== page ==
This pumpkin pie was made in a homemade crust that I’ll call “rustic.” Upon my mother’s recommendation, I used a fork to crimp the edges. It’s not perfect, but I do like the way it looks. My daughter called it a “pumpkin flower pie.” The filling was the simple recipe on the can of pumpkin. I hope it tastes good. It sure did make the house smell like fall. The timing for that smell is perfect–today’s the first really cool day we’ve had.

Shelley visits Magnolia House often. When she does, she gives out what the people there need most: time and care. Thanks for caring, Shelley. And thanks for sharing your afternoon with me!

15 days to go!

Thick and Not Dry

Today’s pie blog title is inspired by, a site that could find zero rhymes for the phrase Chicken Pot Pie, which is what I made for supper this evening. I prepared the pies (they were cute little individual pot pies) at the same time as I prepared the Butterscotch Meringue Pie that we had for dessert.

Anyway, I made up my own phrases to rhyme with Chicken Pot Pie:

Thick and Not Dry

Stickin’ Hot Fly

Pickin’ Tot Die

Frickin’ Snot Sky

Wiccans Got High

Flickin’ Dot Thigh

Tickin’ Cot Guy

In spite of how…er….um…creative these phrases all were, only one described both of the pies I made today:  Thick and Not Dry.

The very first thing I did was to handle the meringue. Today, it would NOT defeat me. I was super careful not to get any egg yolk in the mix, and I prepared the meringue first, so that there would be no chance of any fat on the beaters. So there. Ta da!

Meanwhile, on the stove top nearby, I worked on the filling. Now, I like butterscotch, but I really only have experience with butterscotch chips and butterscotch candy. This filling contained neither. It did include brown sugar, corn starch, a lot of milk (4 cups!) and vanilla. It also had six egg yolks. I had to do this thing (I think it was called tempering) where I put a bit of the hot filling in the egg yolks, stirred a little, and then immediately put the eggs in with the rest of the filling. I think this keeps the eggs from cooking because they are brought closer to the temperature of the filling.So I stirred the filling for a while, and it did nothing. It looked thin. So I started working on the chicken pot pie filling. Well, guess what. Should not have turned my back, because that filling thickened up QUICKLY, and I had to stir fast to prevent burning. There was a little burnt stuff on the bottom, but thankfully, it stayed there and did not ruin the filling. It was a little lumpy, but this did not ultimately affect the flavor of the pie. I dumped it into a pre-baked pie shell (got to use those handy pie beans from my pantry) and heaped that gorgeous meringue on top. Then I baked it for about 15 minutes. This time I was sure to seal the meringue to the crust so that it did not shrink as it cooled.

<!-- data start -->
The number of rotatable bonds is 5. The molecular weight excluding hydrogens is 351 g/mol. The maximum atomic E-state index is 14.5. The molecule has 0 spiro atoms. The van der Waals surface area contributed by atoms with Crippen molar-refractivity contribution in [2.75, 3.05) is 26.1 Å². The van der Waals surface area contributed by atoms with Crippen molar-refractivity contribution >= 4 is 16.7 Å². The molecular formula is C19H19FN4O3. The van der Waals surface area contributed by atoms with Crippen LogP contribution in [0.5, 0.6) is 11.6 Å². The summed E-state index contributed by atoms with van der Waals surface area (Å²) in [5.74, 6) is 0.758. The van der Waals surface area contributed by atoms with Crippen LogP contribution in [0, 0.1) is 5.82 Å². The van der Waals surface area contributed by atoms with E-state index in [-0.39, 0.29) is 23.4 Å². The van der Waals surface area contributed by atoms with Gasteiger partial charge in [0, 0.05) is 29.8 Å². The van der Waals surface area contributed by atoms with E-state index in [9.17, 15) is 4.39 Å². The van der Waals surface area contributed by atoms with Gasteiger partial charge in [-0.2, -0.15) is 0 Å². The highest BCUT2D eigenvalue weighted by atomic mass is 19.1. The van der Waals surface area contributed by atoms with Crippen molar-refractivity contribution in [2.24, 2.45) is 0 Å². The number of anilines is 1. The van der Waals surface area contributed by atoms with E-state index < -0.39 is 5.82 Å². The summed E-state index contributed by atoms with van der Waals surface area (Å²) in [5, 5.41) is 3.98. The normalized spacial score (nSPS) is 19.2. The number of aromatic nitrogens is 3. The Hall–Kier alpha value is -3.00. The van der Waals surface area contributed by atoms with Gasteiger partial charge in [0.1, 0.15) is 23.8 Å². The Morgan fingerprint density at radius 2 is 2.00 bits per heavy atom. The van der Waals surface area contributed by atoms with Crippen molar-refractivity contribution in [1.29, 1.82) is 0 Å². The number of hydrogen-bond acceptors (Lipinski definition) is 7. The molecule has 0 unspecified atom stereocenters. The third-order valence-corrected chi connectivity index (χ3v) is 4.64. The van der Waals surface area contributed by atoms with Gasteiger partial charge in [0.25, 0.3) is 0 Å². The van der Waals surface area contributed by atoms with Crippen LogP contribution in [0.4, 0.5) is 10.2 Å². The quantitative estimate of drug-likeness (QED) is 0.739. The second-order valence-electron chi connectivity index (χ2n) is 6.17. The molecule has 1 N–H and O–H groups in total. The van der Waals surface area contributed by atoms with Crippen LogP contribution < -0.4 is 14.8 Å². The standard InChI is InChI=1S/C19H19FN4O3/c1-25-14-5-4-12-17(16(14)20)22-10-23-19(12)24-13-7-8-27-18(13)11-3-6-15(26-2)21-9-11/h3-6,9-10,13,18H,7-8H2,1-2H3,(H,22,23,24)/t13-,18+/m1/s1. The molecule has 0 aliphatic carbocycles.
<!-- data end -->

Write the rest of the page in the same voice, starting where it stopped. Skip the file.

The chicken pot pie was super easy. Anyone can make it. Here’s how:

In pot on the stove top, dump two cans of cream of chicken soup, one small bag of frozen mixed veggies (peas, carrots, corn, green beans) and some chicken. My chicken was frozen “Grilled and Ready” chicken chunks, but of course you can use fresh chicken or even canned if you want. I stirred that over low heat for a few minutes and then added 1/2 cup of heavy cream and salt and pepper. That’s it.

While the filling was getting good and hot, I prepared the pie tins. I used mini pie pans–they usually come in a pack of 4 or six pans. By “prepared,” I mean I set them on a cookie sheet. Next, I filled each little pan with the pot pie filling. It was just enough for four very full pies. In order to make a top crust for each pie, I used one refrigerator crust cut into strips with a pizza roller. You could make a lattice top or even leave the crust in a small circle shape for each pie. I brushed each pie with melted butter and added salt and pepper. Very easy. It took about 30 minutes for them to get brown on top at 350 degrees.I thought the Chicken Pot Pie was delicious, and my husband liked it, too. My kids ate some. My son rejected it according to the law of “Hey, what’s in this stuff?”

Oh well, three out of four ain’t bad.

After supper, I cut a piece of the Butterscotch Pie because, well, you guessed it–I just couldn’t wait. And (you’d think I would learn) here’s the result: